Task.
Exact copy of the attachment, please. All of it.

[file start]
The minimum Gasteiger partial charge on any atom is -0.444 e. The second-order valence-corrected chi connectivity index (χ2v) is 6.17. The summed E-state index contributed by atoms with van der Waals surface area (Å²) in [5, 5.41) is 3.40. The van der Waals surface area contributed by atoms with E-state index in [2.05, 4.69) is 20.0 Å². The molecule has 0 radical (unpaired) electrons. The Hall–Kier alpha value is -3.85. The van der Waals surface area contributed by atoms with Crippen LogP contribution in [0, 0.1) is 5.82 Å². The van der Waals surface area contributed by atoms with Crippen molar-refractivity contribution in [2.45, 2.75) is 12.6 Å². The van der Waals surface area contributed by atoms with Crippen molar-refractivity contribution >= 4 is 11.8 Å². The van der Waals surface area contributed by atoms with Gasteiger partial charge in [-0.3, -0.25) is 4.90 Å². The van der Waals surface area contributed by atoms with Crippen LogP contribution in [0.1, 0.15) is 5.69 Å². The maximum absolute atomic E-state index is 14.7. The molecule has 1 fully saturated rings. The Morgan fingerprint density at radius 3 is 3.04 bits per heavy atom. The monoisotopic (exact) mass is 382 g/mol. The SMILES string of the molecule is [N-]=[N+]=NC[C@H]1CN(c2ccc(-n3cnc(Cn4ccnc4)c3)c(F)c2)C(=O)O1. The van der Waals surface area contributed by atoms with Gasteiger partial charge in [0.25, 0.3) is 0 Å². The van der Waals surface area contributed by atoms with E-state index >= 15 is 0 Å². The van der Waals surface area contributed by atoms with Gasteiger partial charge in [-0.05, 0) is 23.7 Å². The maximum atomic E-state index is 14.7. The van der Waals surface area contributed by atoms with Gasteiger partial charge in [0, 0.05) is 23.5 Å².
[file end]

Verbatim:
The minimum Gasteiger partial charge on any atom is -0.444 e. The second-order valence-corrected chi connectivity index (χ2v) is 6.17. The summed E-state index contributed by atoms with van der Waals surface area (Å²) in [5, 5.41) is 3.40. The van der Waals surface area contributed by atoms with E-state index in [2.05, 4.69) is 20.0 Å². The molecule has 0 radical (unpaired) electrons. The Hall–Kier alpha value is -3.85. The van der Waals surface area contributed by atoms with Crippen LogP contribution in [0, 0.1) is 5.82 Å². The van der Waals surface area contributed by atoms with Crippen molar-refractivity contribution in [2.45, 2.75) is 12.6 Å². The van der Waals surface area contributed by atoms with Crippen molar-refractivity contribution >= 4 is 11.8 Å². The van der Waals surface area contributed by atoms with Gasteiger partial charge in [-0.3, -0.25) is 4.90 Å². The van der Waals surface area contributed by atoms with Crippen LogP contribution in [0.1, 0.15) is 5.69 Å². The maximum absolute atomic E-state index is 14.7. The molecule has 1 fully saturated rings. The Morgan fingerprint density at radius 3 is 3.04 bits per heavy atom. The monoisotopic (exact) mass is 382 g/mol. The SMILES string of the molecule is [N-]=[N+]=NC[C@H]1CN(c2ccc(-n3cnc(Cn4ccnc4)c3)c(F)c2)C(=O)O1. The van der Waals surface area contributed by atoms with Gasteiger partial charge in [0.25, 0.3) is 0 Å². The van der Waals surface area contributed by atoms with E-state index >= 15 is 0 Å². The van der Waals surface area contributed by atoms with Gasteiger partial charge in [-0.05, 0) is 23.7 Å². The maximum atomic E-state index is 14.7. The van der Waals surface area contributed by atoms with Gasteiger partial charge in [0, 0.05) is 23.5 Å².